[6] The same thing could be said of numbers. Take for example the number “1” the Arabic symbol we use to identify one is not actually the number, but the symbol that give meaning to our understanding of the concept of “1.”

[7] Douglas Wilson, “Mere Hellfire,” Blog & Mablog: Theology that Bites Back, December 3, 2018,  Wilson is a wonderful teacher that is ironically disliked by a great number of his household (i.e., the Christian community). We shall return to some of his teaching on the matter at hand in future posts. Until then, I would recommend you check him out if you’ve never had the pleasure before.

<a href=”http://Image by Garik Barseghyan from Pixabay“>Image by Garik Barseghyan

Posted in Communication

A Letter to Fellow Believers

We are not our own; therefore, neither is our own reason or will to rule our acts and counsels. We are not our own; therefore, let us not make it our end to seek what may be agreeable to our carnal nature. We are not our own; therefore, as far as possible, let us forget ourselves and the things that are ours. On the other hand, we are God’s; let us, therefore, live and die to him (Rom 14: 8). We are God’s; therefore, let his wisdom and will preside over all our actions. We are God’s; to him, then, as the only legitimate end, let every part of our life be directed.[i]

Dear Christian,

If only we would meditate on these truths today, we would find our lives would be tossed less to and fro upon the waves. Every wind of doctrine which blows in from the worldly coast would be easily buffeted[ii] by our steadfastness to Him and cause much less turmoil in our daily lives.

It is only through an acknowledgement of our indebtedness to the Triune God of Scripture, revealed in the perfect image of the Son—Christ Jesus, that we experience true empowerment by the Holy Spirit’s workings in our inner heart.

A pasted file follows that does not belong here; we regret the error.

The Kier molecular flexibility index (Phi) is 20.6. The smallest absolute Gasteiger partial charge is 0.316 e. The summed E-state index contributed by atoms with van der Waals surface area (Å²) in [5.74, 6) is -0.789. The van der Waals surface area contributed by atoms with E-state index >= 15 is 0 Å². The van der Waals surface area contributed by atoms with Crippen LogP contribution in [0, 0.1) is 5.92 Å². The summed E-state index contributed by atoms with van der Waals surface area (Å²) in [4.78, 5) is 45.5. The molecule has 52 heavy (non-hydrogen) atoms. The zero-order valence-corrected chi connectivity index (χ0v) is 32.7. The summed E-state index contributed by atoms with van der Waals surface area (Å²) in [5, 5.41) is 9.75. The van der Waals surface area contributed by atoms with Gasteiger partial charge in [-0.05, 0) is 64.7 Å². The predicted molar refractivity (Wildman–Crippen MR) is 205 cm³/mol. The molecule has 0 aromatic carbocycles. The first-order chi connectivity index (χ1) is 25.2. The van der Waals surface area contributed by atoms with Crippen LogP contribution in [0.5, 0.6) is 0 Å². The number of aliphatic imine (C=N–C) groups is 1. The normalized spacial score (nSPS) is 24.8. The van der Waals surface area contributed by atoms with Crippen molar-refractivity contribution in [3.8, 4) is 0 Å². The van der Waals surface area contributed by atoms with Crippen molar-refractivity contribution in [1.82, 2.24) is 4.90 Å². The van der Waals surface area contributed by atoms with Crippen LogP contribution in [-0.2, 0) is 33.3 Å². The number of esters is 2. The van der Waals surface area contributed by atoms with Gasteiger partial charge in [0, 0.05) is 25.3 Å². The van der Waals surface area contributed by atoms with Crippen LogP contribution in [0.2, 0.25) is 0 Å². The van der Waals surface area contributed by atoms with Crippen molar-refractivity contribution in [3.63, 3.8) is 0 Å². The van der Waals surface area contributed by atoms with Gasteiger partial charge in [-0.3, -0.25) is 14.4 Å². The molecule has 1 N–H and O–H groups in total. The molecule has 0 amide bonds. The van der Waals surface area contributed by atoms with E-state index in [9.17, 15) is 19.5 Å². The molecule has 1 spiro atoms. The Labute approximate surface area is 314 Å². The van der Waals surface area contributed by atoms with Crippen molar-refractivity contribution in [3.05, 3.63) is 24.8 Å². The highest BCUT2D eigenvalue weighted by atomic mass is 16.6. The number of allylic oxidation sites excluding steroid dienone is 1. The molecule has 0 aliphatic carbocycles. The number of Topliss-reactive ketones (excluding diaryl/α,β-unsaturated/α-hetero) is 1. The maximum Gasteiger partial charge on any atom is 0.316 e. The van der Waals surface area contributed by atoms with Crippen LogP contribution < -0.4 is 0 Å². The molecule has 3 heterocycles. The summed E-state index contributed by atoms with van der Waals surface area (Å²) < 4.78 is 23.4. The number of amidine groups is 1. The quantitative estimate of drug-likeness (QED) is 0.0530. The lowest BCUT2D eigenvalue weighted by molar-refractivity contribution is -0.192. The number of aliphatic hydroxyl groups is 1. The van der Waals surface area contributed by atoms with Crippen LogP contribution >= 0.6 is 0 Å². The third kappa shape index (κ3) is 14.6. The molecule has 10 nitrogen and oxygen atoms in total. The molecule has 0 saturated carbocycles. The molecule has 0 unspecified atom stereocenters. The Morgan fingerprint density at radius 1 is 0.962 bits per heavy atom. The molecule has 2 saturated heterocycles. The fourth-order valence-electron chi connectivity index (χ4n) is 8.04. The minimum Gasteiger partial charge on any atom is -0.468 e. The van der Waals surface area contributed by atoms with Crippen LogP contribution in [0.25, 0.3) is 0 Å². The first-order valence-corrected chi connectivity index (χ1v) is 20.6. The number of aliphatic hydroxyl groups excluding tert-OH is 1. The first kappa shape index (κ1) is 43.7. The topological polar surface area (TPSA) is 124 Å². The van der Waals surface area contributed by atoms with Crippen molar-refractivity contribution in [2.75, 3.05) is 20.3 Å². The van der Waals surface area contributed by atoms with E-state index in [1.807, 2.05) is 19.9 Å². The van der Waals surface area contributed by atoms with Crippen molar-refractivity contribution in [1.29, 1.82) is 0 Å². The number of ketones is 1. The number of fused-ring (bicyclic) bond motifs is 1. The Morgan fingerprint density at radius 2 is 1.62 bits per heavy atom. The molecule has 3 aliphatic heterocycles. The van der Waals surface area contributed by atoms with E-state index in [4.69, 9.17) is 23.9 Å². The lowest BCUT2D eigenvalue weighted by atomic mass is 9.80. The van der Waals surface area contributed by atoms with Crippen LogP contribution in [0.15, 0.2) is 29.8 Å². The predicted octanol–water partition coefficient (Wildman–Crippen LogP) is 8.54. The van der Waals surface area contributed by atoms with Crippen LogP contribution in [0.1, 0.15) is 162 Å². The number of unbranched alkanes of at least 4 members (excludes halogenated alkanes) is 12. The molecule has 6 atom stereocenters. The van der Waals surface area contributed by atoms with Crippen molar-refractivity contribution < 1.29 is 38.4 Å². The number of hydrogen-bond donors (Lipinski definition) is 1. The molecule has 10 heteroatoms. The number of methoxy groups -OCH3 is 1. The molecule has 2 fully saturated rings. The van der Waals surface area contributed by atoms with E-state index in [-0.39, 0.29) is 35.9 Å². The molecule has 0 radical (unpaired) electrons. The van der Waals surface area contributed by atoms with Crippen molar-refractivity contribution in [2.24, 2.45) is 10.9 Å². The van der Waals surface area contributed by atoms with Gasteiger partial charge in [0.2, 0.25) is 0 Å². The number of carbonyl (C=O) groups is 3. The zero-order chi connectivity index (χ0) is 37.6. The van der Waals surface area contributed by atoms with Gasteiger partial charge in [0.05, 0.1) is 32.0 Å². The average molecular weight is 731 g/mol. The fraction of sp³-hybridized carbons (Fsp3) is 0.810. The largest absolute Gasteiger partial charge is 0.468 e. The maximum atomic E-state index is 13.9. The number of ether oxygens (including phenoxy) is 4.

John Calvin often gets a bad rap for being a legalist, for teaching doctrines that sensitive Christians should stay away from. However, what I have found is that the majority of those who show great disdain for the man and his teaching which is thoroughly saturated in biblical truth, is that they have not read his works. Or if they have read them they have not spent much time mulling over the truths presented in them to test whether or not they are of God or of man.

I am not claiming that Calvin is God, MAY IT NEVER BE! He is a servant of the Lord, like we who profess Jesus are servants of the Lord. But what he has said bears our attention. Go back and reread his words above. Do they not ring true? Do you not see the legitimacy of his claims? Does your inner heart not say to you—if you truly love God—“yes, he is right.” Can you not throw down your allegiances that are built upon biased opinions and test the spirit of the teaching and see whether or not it has some merit?

When I first began in the ministry, I was warned “you dare not read such things from such men.” Why? Oddly enough, I now wonder if such warnings were given to me out of blatant ignorance or willful blindness?

Calvin bases the statement above on the following truth given to us by the apostle Paul:

“I appeal to you therefore, brothers, by the mercies of God, to present your bodies as a living sacrifice, holy and acceptable to God, which is your spiritual worship. Do not be conformed to this world, but be transformed by the renewal of your mind, that by testing you may discern what is the will of God, what is good and acceptable and perfect” (Rom 12.1-2).

Note, what Calvin has already said from Paul’s words—our lives are NOT our own. Neither were they ours when we were unbelievers (for God created us); neither are they ours as believers (for Christ recreated us). “To live is Christ, and to die is gain” (Php 1.21), but only insofar as we treat our lives as His to be treated and dealt with as He sees fit!

How are we to give true spiritual worship? What does that look like? Is it 45 minutes of singing? Is it mere emotional outbursts, what some call “moving’s of the Spirit?” I dare not say that in Christ we experience no such enjoyment. Our hearts are elated in the Spirit’s presence to be sure, but the point of true worship, of true sacrifice, of true love is through obedience to God’s Word. He has revealed to us what is “holy and acceptable,” what is “good…and perfect.” We do not have to guess, for He has equipped us, if only we would stop turning inward towards ourselves, but outwards to our God.